|Scientific Name:||Eptesicus serotinus|
|Species Authority:||Schreber, 1774|
Eptesicus isabellinus Temminck, 1840
|Taxonomic Notes:||The North African population has been named as a subspecies (E. s. isabellinus) and is considered by some authors to be a separate species (e.g., Mayer et al. 2007). This may or may not be conspecific with the population in southern Iberia. Until this is resolved they are all treated as E. serotinus.|
|Red List Category & Criteria:||Least Concern ver 3.1|
|Assessor(s):||Hutson, A.M., Spitzenberger, F., Aulagnier, S., Alcaldé, J.T., Csorba, G., Bumrungsri, S., Francis, C., Bates, P., Gumal, M., Kingston, T. & Benda, P.|
|Reviewer(s):||Hutson, A.M., Racey, P.A. (Chiroptera Red List Authority) & Temple, H. (Global Mammal Assessment Team)|
A very widespread and abundant species. Global and regional population trends are difficult to determine, as the species is decreasing in some range states (sometimes dramatically) whilst increasing in others. Overall, it is not believed to approach the threshold for the population decline criterion of the IUCN Red List (i.e. declining more than 30% in ten years or three generations). For these reasons, it is evaluated as Least Concern.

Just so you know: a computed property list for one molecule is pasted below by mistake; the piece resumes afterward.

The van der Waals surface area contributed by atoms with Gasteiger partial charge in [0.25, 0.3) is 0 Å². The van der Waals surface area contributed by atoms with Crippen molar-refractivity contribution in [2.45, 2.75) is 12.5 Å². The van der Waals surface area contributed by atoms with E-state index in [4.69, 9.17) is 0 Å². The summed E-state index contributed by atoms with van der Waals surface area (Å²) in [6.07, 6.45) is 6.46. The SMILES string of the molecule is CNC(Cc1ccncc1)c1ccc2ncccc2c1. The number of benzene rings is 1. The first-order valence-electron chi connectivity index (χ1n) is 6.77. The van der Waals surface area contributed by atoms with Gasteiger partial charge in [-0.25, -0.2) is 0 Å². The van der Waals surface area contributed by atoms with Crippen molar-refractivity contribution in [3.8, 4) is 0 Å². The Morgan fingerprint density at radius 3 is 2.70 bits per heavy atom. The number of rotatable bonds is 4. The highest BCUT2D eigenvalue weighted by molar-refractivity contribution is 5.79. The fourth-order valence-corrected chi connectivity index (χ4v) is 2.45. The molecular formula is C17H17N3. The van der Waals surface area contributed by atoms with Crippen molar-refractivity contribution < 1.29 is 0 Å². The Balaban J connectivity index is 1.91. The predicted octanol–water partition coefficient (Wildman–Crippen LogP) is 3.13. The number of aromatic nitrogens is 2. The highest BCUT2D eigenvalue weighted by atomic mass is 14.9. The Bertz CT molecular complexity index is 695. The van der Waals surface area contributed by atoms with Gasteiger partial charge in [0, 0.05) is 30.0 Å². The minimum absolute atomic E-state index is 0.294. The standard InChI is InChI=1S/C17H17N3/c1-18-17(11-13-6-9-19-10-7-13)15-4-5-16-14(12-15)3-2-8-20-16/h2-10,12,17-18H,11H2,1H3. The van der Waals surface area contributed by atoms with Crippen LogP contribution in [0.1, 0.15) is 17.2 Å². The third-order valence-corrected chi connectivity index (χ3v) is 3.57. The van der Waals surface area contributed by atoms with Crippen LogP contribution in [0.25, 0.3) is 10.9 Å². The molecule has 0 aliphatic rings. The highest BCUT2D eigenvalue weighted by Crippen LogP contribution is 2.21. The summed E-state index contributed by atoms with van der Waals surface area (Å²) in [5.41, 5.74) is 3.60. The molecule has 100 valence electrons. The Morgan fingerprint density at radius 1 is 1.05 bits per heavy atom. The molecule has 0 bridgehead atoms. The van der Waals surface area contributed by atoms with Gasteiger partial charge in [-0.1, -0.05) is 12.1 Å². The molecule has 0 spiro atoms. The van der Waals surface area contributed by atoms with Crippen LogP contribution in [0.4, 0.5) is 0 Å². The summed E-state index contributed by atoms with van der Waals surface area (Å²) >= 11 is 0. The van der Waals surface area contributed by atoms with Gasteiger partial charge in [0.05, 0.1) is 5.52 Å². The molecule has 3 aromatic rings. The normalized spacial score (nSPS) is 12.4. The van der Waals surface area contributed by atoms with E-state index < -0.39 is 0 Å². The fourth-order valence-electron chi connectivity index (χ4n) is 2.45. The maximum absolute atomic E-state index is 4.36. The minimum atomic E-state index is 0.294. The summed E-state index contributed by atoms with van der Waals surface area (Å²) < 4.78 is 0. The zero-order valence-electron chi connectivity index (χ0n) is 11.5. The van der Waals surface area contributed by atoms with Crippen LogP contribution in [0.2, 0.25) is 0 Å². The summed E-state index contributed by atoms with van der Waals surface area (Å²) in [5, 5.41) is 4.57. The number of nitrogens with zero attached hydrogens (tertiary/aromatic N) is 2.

|Range Description:||Eptesicus serotinus is widely distributed through the Palaearctic from the Atlantic to the Pacific seaboards, across the Mediterranean from Portugal eastwards to Turkey, and is marginal to North Africa. It occurs north to about 57ºN in Denmark, south-west to North Africa (found in Morocca, Algeria, Tunisia, and to western Libya), and east into northern parts of the Indian subcontinent and south-east Asia. In the Middle East it is recorded from Syria and Lebanon. Records from the Canary Islands (Lanzarote) refer to a single vagrant that died shortly after arrival (Trujillo 1991). Its altitudinal range is from sea level to to 1,440 m in the Alps (Spitzenberger 2002).|
Native:Afghanistan; Albania; Algeria; Andorra; Armenia (Armenia); Austria; Azerbaijan; Belarus; Belgium; Bosnia and Herzegovina; Bulgaria; China; Cyprus; Czech Republic; Denmark; France; Georgia; Germany; Gibraltar; Greece (Kriti); Holy See (Vatican City State); Hungary; India; Iran, Islamic Republic of; Israel; Italy (Sicilia); Korea, Democratic People's Republic of; Lao People's Democratic Republic; Latvia; Lebanon; Libya; Liechtenstein; Lithuania; Luxembourg; Macedonia, the former Yugoslav Republic of; Malta; Moldova; Monaco; Mongolia; Montenegro; Morocco; Nepal; Netherlands; Pakistan; Poland; Portugal; Romania; Russian Federation; San Marino; Serbia (Serbia); Slovakia; Slovenia; Spain (Baleares, Canary Is. - Regionally Extinct); Sweden; Switzerland; Syrian Arab Republic; Taiwan, Province of China; Thailand; Tunisia; Turkey; Turkmenistan; Ukraine; United Kingdom; Uzbekistan; Viet Nam
|Range Map:||Click here to open the map viewer and explore range.|